How robotics in warehousing and warehouse automation systems are transforming the warehouse operations landscape.


Four of the more sophisticated implementations.

A decade of steady progress in robotics.


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By Nathan Forster, Head of Automotive and Transportation at T-Mobile for Business

As companies across most industries continue to struggle with labor shortages, warehouses and distribution centers have been increasing their adoption of robotics in warehousing, warehouse automation solutions, and other technologies to work smarter, better, and faster without the need for additional labor. Once in place, robotics also free up employees to work more meaningful, valued-added projects while leaving mundane, repetitive, and/or strenuous tasks to the robots.

According to IDC’s recent “TechBrief: Robotics for Warehouse Automation” report, 39% of warehouse operators are currently trying to offset the labor shortage problem by investing in warehouse automation. Those solutions can perform essential tasks like picking, receiving, inventory management, loading and unloading, packing, put-away, shipping, and transport with little to no human intervention.



of warehouse operators are currently trying to offset the labor shortage problem by investing in warehouse automation.

Robotics in warehousing can also help employees manage tasks more efficiently, accurately, and safely in an environment where poor inventory management, the high cost of mis-picked orders, and a high volume of e-commerce orders present new daily challenges.

IDC says more than 26% of companies are expected to add physical automated warehouse robots and/or robots to their warehouses this year. Under pressure to find and replace top talent during a labor crunch, these organizations are eager to find alternative methods for keeping their fulfillment operations running with optimal speed, agility, and resilience.


Four automated warehouse solutions for the modern warehouse.

Thinking beyond traditional mechanized automation, which typically encompasses automated storage and retrieval systems (AS/RS) and conveyors, companies are adopting more sophisticated solutions, including:

    1. Automated guided vehicles and carts (AGVs and AGCs): These self-driving forklifts can move merchandise between locations in a warehouse. Using tracks or magnetic strips in planned travel pathways to avoid obstacles, these automated vehicles are often equipped with sensors and camera vision technologies.

2. Autonomous mobile robots (AMRs): These vehicles operate independently and carry materials and merchandise throughout the warehouse. Using maps and sensors, AMRs can readily assess the environment and navigate flexible routes throughout the facility. Autonomous inventory robots, for instance, use RFID tags to manage inventory counts at predetermined intervals.

3. Articulated robotic arms: Equipped with many joints, these arms can lift and move objects in production environments for receiving functions (e.g., moving goods from pallets to racks, picking, packing, and shipping).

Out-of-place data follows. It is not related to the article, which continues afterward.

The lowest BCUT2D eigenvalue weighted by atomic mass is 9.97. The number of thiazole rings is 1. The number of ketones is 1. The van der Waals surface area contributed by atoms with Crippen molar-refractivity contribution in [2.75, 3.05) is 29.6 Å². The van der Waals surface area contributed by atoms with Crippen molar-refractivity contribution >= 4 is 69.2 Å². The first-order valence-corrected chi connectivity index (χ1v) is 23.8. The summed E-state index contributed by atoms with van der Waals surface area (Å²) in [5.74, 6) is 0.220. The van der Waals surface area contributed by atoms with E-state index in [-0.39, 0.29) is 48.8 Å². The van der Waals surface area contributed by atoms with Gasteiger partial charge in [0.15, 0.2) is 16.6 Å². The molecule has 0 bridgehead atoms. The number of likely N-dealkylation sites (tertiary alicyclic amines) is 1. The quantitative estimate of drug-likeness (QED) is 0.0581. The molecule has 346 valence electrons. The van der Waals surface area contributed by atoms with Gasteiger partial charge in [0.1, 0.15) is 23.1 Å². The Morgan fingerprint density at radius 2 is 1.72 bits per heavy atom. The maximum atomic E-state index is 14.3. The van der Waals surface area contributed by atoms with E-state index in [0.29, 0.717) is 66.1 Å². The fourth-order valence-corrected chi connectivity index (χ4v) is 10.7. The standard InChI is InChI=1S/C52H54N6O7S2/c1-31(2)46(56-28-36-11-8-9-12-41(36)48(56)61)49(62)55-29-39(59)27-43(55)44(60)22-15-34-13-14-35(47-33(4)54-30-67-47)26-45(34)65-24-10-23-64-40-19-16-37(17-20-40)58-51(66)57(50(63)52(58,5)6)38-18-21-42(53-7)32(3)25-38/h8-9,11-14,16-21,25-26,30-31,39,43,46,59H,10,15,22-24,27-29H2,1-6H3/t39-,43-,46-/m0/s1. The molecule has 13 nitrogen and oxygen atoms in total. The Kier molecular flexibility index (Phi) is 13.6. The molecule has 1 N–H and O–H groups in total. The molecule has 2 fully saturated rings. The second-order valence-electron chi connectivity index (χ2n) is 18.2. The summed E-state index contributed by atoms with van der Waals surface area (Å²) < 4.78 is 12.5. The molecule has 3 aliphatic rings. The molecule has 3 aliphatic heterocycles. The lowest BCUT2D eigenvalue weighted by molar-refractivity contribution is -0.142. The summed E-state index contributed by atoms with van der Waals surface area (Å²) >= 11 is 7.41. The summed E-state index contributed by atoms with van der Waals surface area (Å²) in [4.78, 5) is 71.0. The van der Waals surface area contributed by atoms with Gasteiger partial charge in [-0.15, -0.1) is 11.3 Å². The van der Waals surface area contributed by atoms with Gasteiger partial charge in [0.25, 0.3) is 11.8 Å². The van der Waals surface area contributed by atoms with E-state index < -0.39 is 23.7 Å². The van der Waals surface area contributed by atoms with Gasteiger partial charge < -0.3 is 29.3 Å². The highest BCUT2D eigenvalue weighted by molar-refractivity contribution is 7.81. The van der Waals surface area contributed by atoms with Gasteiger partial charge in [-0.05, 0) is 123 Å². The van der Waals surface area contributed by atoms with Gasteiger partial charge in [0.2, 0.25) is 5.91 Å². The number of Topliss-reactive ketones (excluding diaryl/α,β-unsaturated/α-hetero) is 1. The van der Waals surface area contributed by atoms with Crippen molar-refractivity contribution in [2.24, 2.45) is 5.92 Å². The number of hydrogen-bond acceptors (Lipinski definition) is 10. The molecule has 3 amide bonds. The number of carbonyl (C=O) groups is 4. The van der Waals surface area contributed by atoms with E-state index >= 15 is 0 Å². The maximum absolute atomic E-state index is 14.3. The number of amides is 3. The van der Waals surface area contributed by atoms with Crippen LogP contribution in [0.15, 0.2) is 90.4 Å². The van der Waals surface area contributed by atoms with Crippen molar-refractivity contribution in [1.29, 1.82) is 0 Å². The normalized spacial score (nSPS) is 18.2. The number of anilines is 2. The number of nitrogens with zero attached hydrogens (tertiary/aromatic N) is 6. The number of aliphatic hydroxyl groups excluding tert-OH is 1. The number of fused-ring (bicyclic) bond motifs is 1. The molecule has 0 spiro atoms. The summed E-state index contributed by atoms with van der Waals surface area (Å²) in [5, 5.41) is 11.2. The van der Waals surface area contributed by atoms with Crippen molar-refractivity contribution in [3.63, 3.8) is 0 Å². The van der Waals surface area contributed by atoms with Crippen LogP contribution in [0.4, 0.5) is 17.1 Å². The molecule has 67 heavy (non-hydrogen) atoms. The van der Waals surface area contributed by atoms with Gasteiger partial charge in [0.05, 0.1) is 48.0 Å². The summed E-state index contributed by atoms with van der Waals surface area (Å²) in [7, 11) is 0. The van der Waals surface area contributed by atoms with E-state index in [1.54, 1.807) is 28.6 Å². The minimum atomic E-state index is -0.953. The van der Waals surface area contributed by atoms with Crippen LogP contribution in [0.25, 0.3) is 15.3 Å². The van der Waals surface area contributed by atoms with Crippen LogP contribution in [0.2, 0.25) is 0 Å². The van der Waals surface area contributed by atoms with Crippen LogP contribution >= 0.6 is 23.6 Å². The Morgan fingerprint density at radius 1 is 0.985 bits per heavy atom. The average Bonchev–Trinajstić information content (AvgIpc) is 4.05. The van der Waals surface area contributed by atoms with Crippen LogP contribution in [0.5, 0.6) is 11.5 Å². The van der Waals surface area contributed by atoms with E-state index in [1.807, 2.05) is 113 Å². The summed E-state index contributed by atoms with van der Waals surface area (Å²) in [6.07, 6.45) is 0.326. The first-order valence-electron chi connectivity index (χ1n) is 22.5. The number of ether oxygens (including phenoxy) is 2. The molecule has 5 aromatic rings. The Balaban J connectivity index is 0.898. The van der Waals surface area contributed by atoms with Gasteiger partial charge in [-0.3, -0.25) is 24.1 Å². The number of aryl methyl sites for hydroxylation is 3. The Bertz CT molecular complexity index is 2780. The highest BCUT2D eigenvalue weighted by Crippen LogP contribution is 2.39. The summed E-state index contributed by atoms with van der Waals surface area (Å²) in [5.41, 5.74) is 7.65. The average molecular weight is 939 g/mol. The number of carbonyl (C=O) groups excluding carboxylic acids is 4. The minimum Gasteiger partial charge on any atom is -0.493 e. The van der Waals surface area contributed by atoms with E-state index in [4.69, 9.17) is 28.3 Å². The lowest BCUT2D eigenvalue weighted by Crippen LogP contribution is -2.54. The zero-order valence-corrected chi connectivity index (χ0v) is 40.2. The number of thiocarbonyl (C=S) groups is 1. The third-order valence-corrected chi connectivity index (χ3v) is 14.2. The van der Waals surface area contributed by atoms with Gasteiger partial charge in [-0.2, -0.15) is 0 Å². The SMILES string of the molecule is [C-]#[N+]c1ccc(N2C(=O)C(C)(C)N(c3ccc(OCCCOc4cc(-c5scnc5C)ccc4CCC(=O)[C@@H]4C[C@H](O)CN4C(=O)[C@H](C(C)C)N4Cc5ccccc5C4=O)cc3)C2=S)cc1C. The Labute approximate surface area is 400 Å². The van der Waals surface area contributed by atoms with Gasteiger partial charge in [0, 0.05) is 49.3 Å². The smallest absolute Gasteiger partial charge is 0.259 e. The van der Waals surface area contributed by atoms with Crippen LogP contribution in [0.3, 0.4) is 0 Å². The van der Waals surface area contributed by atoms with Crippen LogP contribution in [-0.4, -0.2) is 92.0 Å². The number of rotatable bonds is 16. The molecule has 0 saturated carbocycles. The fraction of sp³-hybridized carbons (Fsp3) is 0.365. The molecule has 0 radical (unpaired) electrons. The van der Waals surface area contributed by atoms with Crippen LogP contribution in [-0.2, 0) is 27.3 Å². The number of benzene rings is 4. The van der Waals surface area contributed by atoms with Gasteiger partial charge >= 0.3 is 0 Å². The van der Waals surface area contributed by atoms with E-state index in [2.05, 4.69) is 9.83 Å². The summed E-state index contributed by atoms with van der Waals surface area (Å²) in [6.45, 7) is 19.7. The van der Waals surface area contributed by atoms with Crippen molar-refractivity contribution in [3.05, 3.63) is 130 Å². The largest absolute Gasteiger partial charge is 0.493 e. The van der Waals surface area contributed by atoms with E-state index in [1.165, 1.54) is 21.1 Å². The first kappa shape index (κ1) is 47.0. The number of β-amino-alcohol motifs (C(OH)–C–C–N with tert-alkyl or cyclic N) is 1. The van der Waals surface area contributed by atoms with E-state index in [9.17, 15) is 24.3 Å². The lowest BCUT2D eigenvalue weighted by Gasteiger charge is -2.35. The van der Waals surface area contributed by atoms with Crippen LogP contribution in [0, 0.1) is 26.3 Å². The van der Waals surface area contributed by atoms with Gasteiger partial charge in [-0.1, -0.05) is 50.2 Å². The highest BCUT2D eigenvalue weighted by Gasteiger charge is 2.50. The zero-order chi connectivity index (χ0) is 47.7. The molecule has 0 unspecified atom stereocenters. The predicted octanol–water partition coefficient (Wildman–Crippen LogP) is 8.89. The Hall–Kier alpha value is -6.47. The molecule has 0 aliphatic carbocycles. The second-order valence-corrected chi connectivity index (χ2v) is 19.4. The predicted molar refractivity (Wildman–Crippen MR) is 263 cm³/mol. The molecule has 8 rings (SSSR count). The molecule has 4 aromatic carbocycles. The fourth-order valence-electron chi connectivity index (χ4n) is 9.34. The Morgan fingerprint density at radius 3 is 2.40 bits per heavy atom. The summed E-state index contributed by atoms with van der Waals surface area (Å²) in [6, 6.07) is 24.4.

4. Unmanned aerial vehicles (UAVs): Using RFID technology, unmanned aerial vehicles or drones can be used for real-time inventory visibility within the warehouse or distribution center. This approach replaces traditional methods of scanning stock. It also eliminates the need to lift workers high in the air using a forklift, which can contribute to enhanced worker safety.

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Eager to embrace warehouse automation systems.

It’s been 10 years since Amazon bought Kiva Systems—a maker of mobile robotic fulfillment systems—and accelerated its push into the world of automation. Today, Amazon has about 520,000 robotic drive units in place. The company also unveiled Proteus, its first fully autonomous mobile robot (AMR), this year.

Robotics in warehousing have made steady progress in the warehousing sector over the last decade. The worker shortage, uptick in e-commerce orders, and increased overall demand for automation in logistics are just some of the key shifts that have pushed more companies to invest in robotics and automation. There’s also a spotlight on ergonomics, minimizing repetitive strains and workplace safety in general.

As they work to address these issues while improving throughput and efficiency, more transportation and logistics operators will be implementing robotics across their operations. Knowing that any logistics operation will benefit from the application of robotics, their makers are offering robotics-as-a-service models (RaaS) that make automation and robotics even more attainable. Renting instead of buying outright can also significantly shorten return on investment (ROI) timelines.

Once in place, any medium- or large-scale warehouse robotics implementation requires robust connectivity to support the data needs of all devices. Private or hybrid 5G networks are an ideal solution, and Internet of Things (IoT) equipment monitoring and asset tracking can further elevate the functionality of automation equipment by helping systems make better decisions about workflow optimization in busy fulfillment centers.

T-Mobile has America's largest and fastest 5G network, imagined for tomorrow but ready to give you an edge today. At T-Mobile for Business, we’re focused on providing your business with connectivity solutions and dedicated, exceptional service you need to help you stay ahead. To learn more about how T-Mobile is fueling digital transformation for today’s fleets, visit our transportation industry page.

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